The three judges accepted Utembayev's initial confession, which claimed that he planned to kill Sarsenbayev over derogatory comments regarding Utembayev's alleged alcohol consumption that the former co-chairman of the opposition Naghyz Ak Zhol (True Bright Path) party and leading figure in the opposition coalition For a Just Kazakhstan, had made in a newspaper. Merekenov then handed down the death sentence on Ibragimov (although as Kazakhstan observes a moratorium on capital punishment, this will be commuted to life), gave Utembayev a 20-year prison sentence and gave eight other accomplices, including seven former KNB agents, sentences of between three and 20 years.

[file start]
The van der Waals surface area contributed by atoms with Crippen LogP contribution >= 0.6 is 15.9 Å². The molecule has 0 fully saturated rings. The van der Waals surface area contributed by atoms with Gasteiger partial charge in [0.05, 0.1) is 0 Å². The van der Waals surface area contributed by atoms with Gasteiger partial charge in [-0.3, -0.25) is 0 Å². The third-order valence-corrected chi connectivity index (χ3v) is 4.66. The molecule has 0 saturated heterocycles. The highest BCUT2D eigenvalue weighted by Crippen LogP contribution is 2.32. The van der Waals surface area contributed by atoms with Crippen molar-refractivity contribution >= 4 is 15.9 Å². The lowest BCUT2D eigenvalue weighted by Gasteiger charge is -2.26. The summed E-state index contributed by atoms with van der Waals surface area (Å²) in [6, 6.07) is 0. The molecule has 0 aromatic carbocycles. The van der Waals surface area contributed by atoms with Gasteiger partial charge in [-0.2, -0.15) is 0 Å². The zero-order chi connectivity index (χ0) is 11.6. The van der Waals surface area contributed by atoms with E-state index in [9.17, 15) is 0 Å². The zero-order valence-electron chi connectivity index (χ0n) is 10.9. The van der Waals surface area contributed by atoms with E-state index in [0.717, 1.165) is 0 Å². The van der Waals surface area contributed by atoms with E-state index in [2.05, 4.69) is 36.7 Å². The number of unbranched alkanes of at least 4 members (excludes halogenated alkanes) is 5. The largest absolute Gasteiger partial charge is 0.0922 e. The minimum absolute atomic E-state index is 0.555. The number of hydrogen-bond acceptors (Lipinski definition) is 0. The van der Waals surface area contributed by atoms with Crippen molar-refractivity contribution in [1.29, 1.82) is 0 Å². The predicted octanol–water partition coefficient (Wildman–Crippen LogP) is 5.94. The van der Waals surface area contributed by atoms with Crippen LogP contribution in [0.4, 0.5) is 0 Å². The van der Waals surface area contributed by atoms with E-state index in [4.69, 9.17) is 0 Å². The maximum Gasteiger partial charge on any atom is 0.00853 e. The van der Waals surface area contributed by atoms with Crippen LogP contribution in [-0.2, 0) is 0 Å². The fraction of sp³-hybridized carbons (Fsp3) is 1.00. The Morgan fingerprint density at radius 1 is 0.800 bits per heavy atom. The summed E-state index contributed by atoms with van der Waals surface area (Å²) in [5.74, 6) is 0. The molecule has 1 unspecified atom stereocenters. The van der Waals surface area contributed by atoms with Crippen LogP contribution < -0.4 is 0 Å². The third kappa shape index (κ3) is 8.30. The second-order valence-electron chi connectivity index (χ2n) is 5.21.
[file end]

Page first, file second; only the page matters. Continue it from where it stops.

The opposition immediately labelled the trial, which the victim's family have boycotted, a cover-up and indeed, while the majority of the physical evidence points to the involvement of Ibragimov and Utembayev, a number of questions remain which have served to expose the wide divisions within Kazakhstan's ruling elite. There is still concern over whether the motive was strong enough to plan such a strategic killing and the fact that Utembayev retracted his confession has given credence, at least in the opposition's eyes, to the belief that Utembayev had taken the "rap" for a murder that had been committed by a group close to President Nursultan Nazarbayev. Moreover, Sarsenbayev was the second prominent opposition figure to be shot dead after Zamanbek Nurkadilov, another former ally of President Nazarbayev who had gone over to the opposition, was found dead in his apartment in Almaty in November 2005 (see Kazakhstan: 14 November 2005: Outspoken Opposition Critic Murdered in Former Kazakh Capital). The chief investigator of the trial Marat Akhmedjanov indicated that Nurkadilov, a former regional governor and emergencies minister, had committed suicide. This seems highly implausible given the fact that, similar to Sarsenbayev, he was found with two bullet wounds to the chest and one to the head.